FamilyConnect hosts a variety of blogs written by parents who are raising children who are blind or visually impaired. Names on some blogs may have been changed to protect individuals' privacy.
- My Child with Multiple Disabilities Shares His Ability at Church
by Amanda Bowdoin on 1/18/2017
As parents of children with special needs, we often feel the need to miss out on daily outside activities, and over time, we may feel that church-going is not a priority. Some families feel like they're not welcomed at church or that there aren't enough (or any activities) for their child. We have felt the same way over the years. No, that didn't stop us from going, but it does make you wonder, "how are they accommodating for our son?" When we started looking for a new home church, we found what we were looking for at First Baptist Church in Waxahachie. Everyone there has always been welcoming, thoughtful, and willing to pray for our son from the time he was born. We have made new friends and our son JD, who was born deaf-blind with…
- Winter Weather Orientation and Mobility (Oh My!) for Children and Teens with Visual Impairments
by Shannon Carollo on 1/17/2017
Now I don’t know where you live, but I am freezing here in Delaware and most certainly have winter weather on the brain! This morning, in fact, my kiddos and I definitely should have worn hats and gloves to the bus stop, but gloves in particular seem to be ever-missing in this home. One trip to the Target dollar section later, and I am well stocked on woodland animal beanies and cotton gloves. Tomorrow morning we’ll be prepared. Bring it on, winter! Well, actually…go easy. Please, I’m begging you, go easy. In thinking about preparing for winter, it occurred to me that we should discuss cold weather preparations and skills…
- A Thankful Mom: Nancy's Story of Raising Her Son Who Is Visually Impaired
by Alicia Wolfe on 1/11/2017
I recently had coffee with the mom of one of my former students (Jake). You may remember reading about Jake in July when AFB celebrated his graduation from high school and acceptance into college. I know firsthand Jake's success was in large part due to his unique character as a person, but his attributes of determination and optimism are traits his parents modeled for and instilled in him. Having worked with Jake's parents for many years, I thought I knew what their life was like as parents of a child who is visually impaired.…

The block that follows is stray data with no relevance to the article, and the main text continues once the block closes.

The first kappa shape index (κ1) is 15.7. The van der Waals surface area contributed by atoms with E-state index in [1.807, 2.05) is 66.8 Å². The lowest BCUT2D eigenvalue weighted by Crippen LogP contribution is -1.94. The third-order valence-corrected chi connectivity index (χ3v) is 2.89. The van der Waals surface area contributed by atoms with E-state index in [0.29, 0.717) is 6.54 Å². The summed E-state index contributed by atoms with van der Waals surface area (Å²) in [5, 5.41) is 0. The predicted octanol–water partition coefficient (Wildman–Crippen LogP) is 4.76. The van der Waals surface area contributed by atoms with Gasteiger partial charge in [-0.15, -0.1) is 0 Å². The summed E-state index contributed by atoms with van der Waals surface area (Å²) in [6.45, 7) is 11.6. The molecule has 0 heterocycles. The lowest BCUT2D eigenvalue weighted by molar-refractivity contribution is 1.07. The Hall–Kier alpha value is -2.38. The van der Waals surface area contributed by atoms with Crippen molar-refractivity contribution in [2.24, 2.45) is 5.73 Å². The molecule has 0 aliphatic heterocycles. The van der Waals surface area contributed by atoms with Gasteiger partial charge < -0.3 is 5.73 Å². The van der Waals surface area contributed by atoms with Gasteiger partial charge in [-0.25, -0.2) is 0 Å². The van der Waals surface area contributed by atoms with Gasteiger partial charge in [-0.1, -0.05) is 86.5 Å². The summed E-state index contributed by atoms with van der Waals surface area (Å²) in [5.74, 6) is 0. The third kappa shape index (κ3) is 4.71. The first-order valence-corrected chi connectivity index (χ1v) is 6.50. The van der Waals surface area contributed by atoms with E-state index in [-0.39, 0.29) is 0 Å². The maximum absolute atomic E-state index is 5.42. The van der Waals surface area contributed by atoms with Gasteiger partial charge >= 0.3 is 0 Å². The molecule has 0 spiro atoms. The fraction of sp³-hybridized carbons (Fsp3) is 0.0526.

- Autism Awareness Month: The Child Versus the Label
by Emily Coleman on 4/4/2016
Many children who are visually impaired are also diagnosed with autism, including my son Eddie. For Eddie, it was simply because his blindness alone could not explain his developmental delays...and we needed more answers. When he was given the “label” of autism at five, it seemed the best explanation for concerns that could not be explained otherwise. After the diagnosis, we were met with questions and concerns from educators in the field of blindness. Is he really autistic? Are you sure it isn't just…
- The Understanding of a Sibling
by Emily Coleman on 12/31/2015
The other morning I woke up with my 7-year-old in bed with me (which happens sometimes) and we were listening to Eddie down the hall. He typically wakes up and immediately turns on his bedside radio, which is how we know he’s up. As we lay there quietly, my daughter started peppering me with questions about her brother who is blind. CC asked, “Mom, why does Eddie like to listen to the radio?” I replied, “It’s a little bit like when you binge watch “Monsters High” on Netflix. He enjoys listening to music, and he can do it all day long.” CC said, “But he doesn’t listen to just music,…
- Quality Eddie Time
by Emily Coleman on 11/25/2015
Eddie with a toy bird in a cage While Eddie’s sisters were attending a volleyball camp recently, Eddie and I had a rare opportunity to spend a few hours alone. Although I had plenty of errands to run, and things to do, I decided to take it slow and operate on Eddie time. We began by visiting my sister and her fiancé and then had lunch with James, Eddie’s Dad. Eddie was in a great mood, enjoying being the center of attention for a change. (His younger sister usually steals the show.) After lunch, we still had two hours to spare. I gave him many options and our conversation went a little like this: “Do you want to go to the…
Other Blogs From the American Foundation for the Blind
- Celebrating Louis Braille's Birthday and AFB's Commitment to Braille Literacy
by Elizabeth Neal on 1/2/2017
- Helen Keller on Trying to Make the World 'A Little More As I Want It'
by Helen Selsdon on 12/30/2016
- Looking Forward: Join Us in Expanding Possibilities for People with Vision Loss
by Kirk Adams on 12/19/2016
- How Can LinkedIn Benefit the Visually Impaired Job Seeker?
by Shannon Carollo on 1/17/2017
- Is Braille Useful on the Job?
by Shannon Carollo on 1/12/2017
- Who Can Assist Me with Developing a Resume?
by Shannon Carollo on 1/10/2017
- New Research: Ebola Survivors Have Ongoing Risk of Eye Disease, Even When the Initial Outbreak Has Concluded
by Maureen Duffy on 1/16/2017
- New Glaucoma Research from the United Kingdom: Could a Glaucoma Treatment also Help Prevent Alzheimer's Disease?
by Maureen Duffy on 1/10/2017
- January Is National Glaucoma Awareness Month: Learn More About Glaucoma and Current Treatments
by Maureen Duffy on 1/3/2017
- My Experience Using the LinkedIn Website and App
by Empish J. Thomas on 1/19/2017
- Review of "How Do You Do It Blind: Answers from People with Blindness and Visual Impairment"
by Lynda Jones on 1/17/2017
- Keeping Your Balance Through Outdoor Bike Riding
by Beckie Horter on 1/12/2017